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We have just learned-we were going to say with surprise, but we have lived too long to be surprised at anything-that notice of a motion has actually been given this day by Doctor Jones for diminishing the present degree of publicity given to the expenditure of the county of Carmarthen. Sir James Williams, in con- demning a course-fraught with folly, and not even without dangerâwe are convinced, expressed the opinion of every honest man in the county who has a grain of common sense. That the mover in this mad step is moved by somebody else who is judicially blind is a con- jecture that suggests itself to us. "Quem Deus vult perdere priusquam dementat The proposal is a direct invitation to the Rebeccaism froIll which we have only just recovered. CARMARTHEN.âLast Friday a complaint against Mr. Olive, of the Golden Lion, was heard at the Town Hall. It was preferred by a dragoon bil- letted at that house, for refusing to supply him with a halfpennyworth of vinegar. Mr. Olive pleaded igno- rance of the law in extenuation, but Lieutenant Brown pressing decision, and the case having been fully proved, the magistrates imposed a fine of 40s. and costs. A resident in Water-street, who wishes to be tidy," says that his street and Goose-street are in a shocking bad state, and that opposite his house one fellow has a monster dunghill half as big as Clontarf; and that altogether there is no part of the town in which dirt and darkness so much demand to be done away with-The capital of the Welsh Railway was subscribed for on the 1st of Aprilt when the Foolometer was introduced; the shares are now at grass. We have considerable satisfaction in communicating a fact which reflects honour on a young gentleman in this town, whose professional proficiency has obtained for him a diploma from Apothecaries Hall. Mr. J. L. Williams, the eldest son of Eliezer Williams, Esq., surgeon, of this town, has passed the Hall, and been pronounced by the Examiners fully qualified to practice.- The new Master of Powell's School would have been down before but for his wife's indisposition- His prospectus, showing the terms on which private pupils will be admitted, and the mode of Education to be pursued, will be- published in this paper next week. EVIDENCE (SOUTH WALES).âHaving transferred so many interesting articles from our London contem- porary's columns to our own; and having also as is intimated in another column, no great affection for the Commissioners' evidence we postpone until next week the publication of any more of it. TOWN COUNCIL.-At the meeting of the Carmarthen Town Council last Tuesday, there were present:âThe Mayor, Messrs. W. G. Thomas, J. Morse, Geo. Daviesp Geo. Philipps, J. G. Philipps, E. B. Warren, S. Tar- drew, J. Jenkins, E. Morris, John Lewis, and J. Adams. The subject of the contemplated improvements in the Town Hall was brought before the council. It waS said that every Judge who has attended at the Assizes of late years has complained of the inconvenience of the hall. A councillor deemed it advisable that the mayor should wait upon the county magistrates at the Quarter Sessions, and represent the matter to them.- The mayor said that in Mr. John Jones's life time a plan had been approved of, and it was agreed that the county should pay two thirds, and the borough one third of the expense attendant upon the proposed alter- ations and improvements. This agreement, howedr, had not been acted upon in consequence of the dis- turbances. The Town Clerk said the Judge at the late Assizes had spoken to Col. Trevor about the incon- venience of the Town Hall. Col. Trevor answered him by saying that a plan had been approved of by the county magistrates, and that the proposed alterations would be carried into effect as soon as the funds would permit. It was finally arranged that the mayor should wait on the county magistrates at their Quarter Sessions, and ascertain their views on the subject.-The Town Clerk announced that he had written to Mr. David Morris respecting his mortgage of the tolls of the markets, and had received an answer. Mr. Morris waS quite willing, in order to facilitate the negotiation now in progress for raising a sum of money to erect the Carmarthen New Markets, to give up his claim upon the tolls. The mayor said that in addition he had to state that as the council would have to pay only 4 per cent interest for the money they now purposed borrow* ing, Mr. M. would take the same rate of interest for his mortgage money, in lieu of the 5 per cent he was entitled to.-A conversation relative to the consoli- dation of the two Free Schools in the town took place, but no motion resulted from it.-It was arranged that the filling up of the vacancies at Powell's Free School should take place on Tuesday. There are already about 30 applications. The mayor announced that he had received a letter from Mr Fowler, en- closing three plans of the market, marked A. B. and C- That marked C. was the original plan, that marked B. was the plan the executing of which would cost £ 5,784; and that marked C. was new plan by which the building of the markets was to be effected for E5,000, Messrs. Adams being willing to undertake the contract for that sum. Mr. Fowler iIll- pressed upon the council the necessity of speedily signing the contracts, as there was every probability of a rise in the prices of all kinds of materials.âMr. G. Thomas observed that the first plain only covered 33,000 feet, while the last covered 63,000 feet It was unreasonable to suppose that the plan had been in- creased so as to cover nearly double the quantity of land.-Mr. Morse said that if a plan had been so altered as to become a new plan, the council should act as if there had never been a plan before. He was quite sure that nothing short of advertising for fresh con* tracts altogether could satisfy the town. They were not justified in cutting down plans to suit the diettin" Of an architect.-Mr. W. G. Thomas was of opinioll that it had been a higgledy piggledy" business from beginning to end.Mr. Simons said that the plan which Mr. Fowler now sent as the original plan was not the original plan. A place had been reserved for carts, that spot was not in the plan now sent. Mr. George Phillips thought l\'1t. Fowler had better have given up the original plan, ad the council wished to see it.Mr. Geo. lbavies moved the adoption of the plan A. This having been seconde3 was carried.-Mr. Geo. Davies moved that the tende of Messrs. Adams to do the work for E5,000 be accepted. Mr. Geo. Phillips thought that fresh contracts ought to be advertised for. Mr. Morse said that there was an impression abroad in the town that instead of contract- ing with Messrs. Adams, the council were driving II bargain with the architect himself. The only way to do away with that impression was to have fresh tender for the work.-The mayor did not see the advantage of such course. Mr. Warren wished to know whethe the council would be safe in closing the contracts befor; the ground was in their possession. The Town Cle* said the contracts would be entered into conditionally* Mr. Morse then moved as an amendment that no con- tracts be entered into until the council had the pos. session of the ground, and that when in possessjollo fresh contracts be entered into. This amendwen having been seconded by Mr. Geo. Phillips, was put to the meeting, there appeared for Mr. Davies's motion 7, for the amendment 5, Mr. Tardrew declining to vote: A short conversation ensued about appointing a Sur, veyor to superintend the work on behalf of the counc A resolution was then entered into that Mr. Fo*y should be written to for the purpose of ascertaining what his charges would be, and that he be given to  derstand that no more than 5 per cent. would be gilreo him. Mr. Geo. Phillips said that Mr. Fowler had le a the council at their meeting to understand that he proposed charging for his travelling expences, over and above his charge of 5 per cent. The Town Clerk said that he had introduced the subject when Mr. Fowl"f was present in order that an understanding migbt be come to on the subject. In answer to a question I%'to who would have to pay for the extra journeys that gf' Fowler had taken to explain the plans to the coUl?^ Mr. Geo. Davics said that Mr. Fowler had brought t? trouble and expence on himself by altering the Mr. Morse said that it was evident the council had f contracting privately under a new plan. Mr. IFO%V let was the negotiating factotum for the contract, a d real contractors were said to be Messrs. Adams and Fowler. No more business of public importance ,V a 1; transacted, and the council shortly afterwards adjoi? ned.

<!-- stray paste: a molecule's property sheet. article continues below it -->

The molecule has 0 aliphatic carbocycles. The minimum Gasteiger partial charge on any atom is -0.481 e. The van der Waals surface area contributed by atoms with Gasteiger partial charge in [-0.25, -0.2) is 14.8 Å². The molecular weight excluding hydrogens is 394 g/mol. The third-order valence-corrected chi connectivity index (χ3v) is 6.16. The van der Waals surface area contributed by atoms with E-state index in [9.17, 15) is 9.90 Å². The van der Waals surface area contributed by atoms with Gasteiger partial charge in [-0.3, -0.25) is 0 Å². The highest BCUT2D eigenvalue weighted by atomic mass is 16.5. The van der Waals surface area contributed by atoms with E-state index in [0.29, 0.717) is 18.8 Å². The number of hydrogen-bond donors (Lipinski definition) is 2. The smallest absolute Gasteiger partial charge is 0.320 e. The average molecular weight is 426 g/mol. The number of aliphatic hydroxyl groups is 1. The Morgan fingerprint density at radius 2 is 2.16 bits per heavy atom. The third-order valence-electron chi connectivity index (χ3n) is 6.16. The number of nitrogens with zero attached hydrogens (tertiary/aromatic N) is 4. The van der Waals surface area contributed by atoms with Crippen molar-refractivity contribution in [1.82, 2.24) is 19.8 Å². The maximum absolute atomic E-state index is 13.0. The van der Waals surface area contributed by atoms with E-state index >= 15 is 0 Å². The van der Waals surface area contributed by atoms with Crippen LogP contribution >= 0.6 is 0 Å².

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CARMARTHENSHIRE QUARTER SESSIONS.…